TOKYO (Reuters) - Japanese companies slashed spending on plant and equipment in the fourth quarter of last year, heightening recession fears as the coronavirus outbreak and a global slowdown pile pressure on the export-reliant economy.
Capital spending has been a bright spot in Japan’s fragile economy, the world’s third largest, driven by investment in urban development and labour-saving technology, automation and the high-tech sector to cope with labour shortages in the ageing society.
However, analysts said the momentum will wane as business confidence and appetite for investment are hurt by the coronavirus’ damaging impact on activity in China - Japan’s largest trading partner and the driver of global trade.
Capital spending slumped 3.5% in the last quarter from the same period a year earlier, weighed by slowing chip-making investment and weaker global demand for cars, Ministry of Finance (MOF) data showed on Monday. It was the first decline in 13 quarters, reversing from the prior quarter’s 7.1% gain.
On a seasonally adjusted basis, business expenditure declined 4.2% quarter-on-quarter in the October-December period, the data showed.
The data will be used to calculate revised gross domestic product (GDP) figures due March 9, with some economists expecting a slight upward revision due to contribution from inventory while capital spending is set to be revised down.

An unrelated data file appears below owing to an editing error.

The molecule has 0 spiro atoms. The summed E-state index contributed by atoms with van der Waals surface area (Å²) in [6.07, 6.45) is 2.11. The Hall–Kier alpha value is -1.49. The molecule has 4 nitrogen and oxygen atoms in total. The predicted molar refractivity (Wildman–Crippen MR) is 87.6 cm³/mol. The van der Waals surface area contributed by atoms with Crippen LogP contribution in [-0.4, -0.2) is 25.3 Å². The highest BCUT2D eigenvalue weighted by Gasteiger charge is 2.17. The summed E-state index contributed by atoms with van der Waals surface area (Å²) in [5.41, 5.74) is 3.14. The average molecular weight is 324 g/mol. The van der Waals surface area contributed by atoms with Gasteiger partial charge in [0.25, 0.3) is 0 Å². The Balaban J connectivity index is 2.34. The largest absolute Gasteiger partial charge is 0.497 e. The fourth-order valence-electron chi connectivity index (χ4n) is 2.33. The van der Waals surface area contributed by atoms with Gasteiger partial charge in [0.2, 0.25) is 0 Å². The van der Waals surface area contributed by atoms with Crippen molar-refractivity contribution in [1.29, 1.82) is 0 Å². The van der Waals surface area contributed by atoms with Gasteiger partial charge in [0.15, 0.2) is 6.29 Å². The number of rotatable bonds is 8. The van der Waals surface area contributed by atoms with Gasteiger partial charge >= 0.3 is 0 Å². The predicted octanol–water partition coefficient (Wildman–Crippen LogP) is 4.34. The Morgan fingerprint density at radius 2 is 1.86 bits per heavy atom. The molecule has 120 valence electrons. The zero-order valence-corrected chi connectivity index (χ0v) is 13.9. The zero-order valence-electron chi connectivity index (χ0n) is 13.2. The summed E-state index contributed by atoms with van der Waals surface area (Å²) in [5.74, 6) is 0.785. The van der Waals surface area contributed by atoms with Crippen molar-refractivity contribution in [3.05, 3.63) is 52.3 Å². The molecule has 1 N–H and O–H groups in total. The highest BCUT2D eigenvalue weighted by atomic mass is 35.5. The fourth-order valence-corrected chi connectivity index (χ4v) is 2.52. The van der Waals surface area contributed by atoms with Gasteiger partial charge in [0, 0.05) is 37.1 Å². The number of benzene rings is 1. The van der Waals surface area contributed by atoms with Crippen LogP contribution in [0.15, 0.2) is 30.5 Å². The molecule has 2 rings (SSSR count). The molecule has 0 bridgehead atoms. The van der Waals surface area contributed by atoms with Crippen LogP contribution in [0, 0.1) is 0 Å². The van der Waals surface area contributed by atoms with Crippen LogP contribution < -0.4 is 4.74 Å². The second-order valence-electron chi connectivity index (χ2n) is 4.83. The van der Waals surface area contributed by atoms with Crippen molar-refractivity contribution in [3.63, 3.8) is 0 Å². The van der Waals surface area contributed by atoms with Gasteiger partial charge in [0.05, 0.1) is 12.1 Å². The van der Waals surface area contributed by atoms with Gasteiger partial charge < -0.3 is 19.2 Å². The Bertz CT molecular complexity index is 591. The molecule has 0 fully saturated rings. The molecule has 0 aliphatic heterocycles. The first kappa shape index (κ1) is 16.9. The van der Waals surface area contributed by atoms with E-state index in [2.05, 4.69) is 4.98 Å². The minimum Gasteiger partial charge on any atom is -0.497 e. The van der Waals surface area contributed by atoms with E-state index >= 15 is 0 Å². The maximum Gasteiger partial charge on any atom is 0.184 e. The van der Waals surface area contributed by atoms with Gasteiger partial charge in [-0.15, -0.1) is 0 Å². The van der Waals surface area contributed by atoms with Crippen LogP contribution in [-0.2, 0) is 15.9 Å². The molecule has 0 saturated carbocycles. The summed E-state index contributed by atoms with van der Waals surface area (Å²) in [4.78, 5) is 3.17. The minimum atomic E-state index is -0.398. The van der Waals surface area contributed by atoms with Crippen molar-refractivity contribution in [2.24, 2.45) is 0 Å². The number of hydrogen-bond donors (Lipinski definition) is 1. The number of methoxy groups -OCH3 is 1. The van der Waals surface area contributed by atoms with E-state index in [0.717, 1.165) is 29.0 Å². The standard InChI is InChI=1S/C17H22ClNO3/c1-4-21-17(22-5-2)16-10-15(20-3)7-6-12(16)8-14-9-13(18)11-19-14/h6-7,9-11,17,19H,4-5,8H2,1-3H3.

“The big contraction in the October-December period will remain largely unchanged as the sales tax hike dented private consumption, global slowdown curbed external demand and sluggish exports and output reduced capital expenditure,” said Toru Suehiro, senior market economist at Mizuho Securities.
“Service-sector and private consumption likely slowed further in the first quarter due to the spreading coronavirus outbreak, pushing the economy into a technical recession.”
Monday’s capex data follows a preliminary estimate that Japan’s economy shrank an annualised 6.3% in the last quarter.
That marked the deepest contraction in almost six years as a sales tax hike hit consumer and business spending, raising the risk of a recession as the widening fallout from the virus epidemic weighs on output and tourism.
The gloomy GDP data was followed by a separate indicator that showed a 2.1% drop in core machinery orders - a volatile data series serving as a leading indicator of capital spending - in the last quarter. Manufacturers anticipate a further 5.2% drop in the January-March period.
Manufacturers’ business spending fell 9.0% from a year earlier, according to Monday’s survey, conducted among firms with capital ranging from 10 million yen ($92,533) to 1 billion yen or more. It followed a 6.4% gain in the previous quarter.
Service-sector spending fell 0.1% year-on-year, following the third quarter’s 7.6% increase.
Corporate recurring profit decreased 4.6% in the October-December quarter from a year earlier, falling for the third consecutive quarter, due to declining demand for cars in and out of Japan, and sluggish overseas sales of construction machinery.
Sales dropped 6.4% year-on-year in October-December, down for the second straight quarter and slowing further from the previous period’s 2.6% decline.
Reporting by Tetsushi Kajimoto; Editing by Christopher Cushing & Shri Navaratnam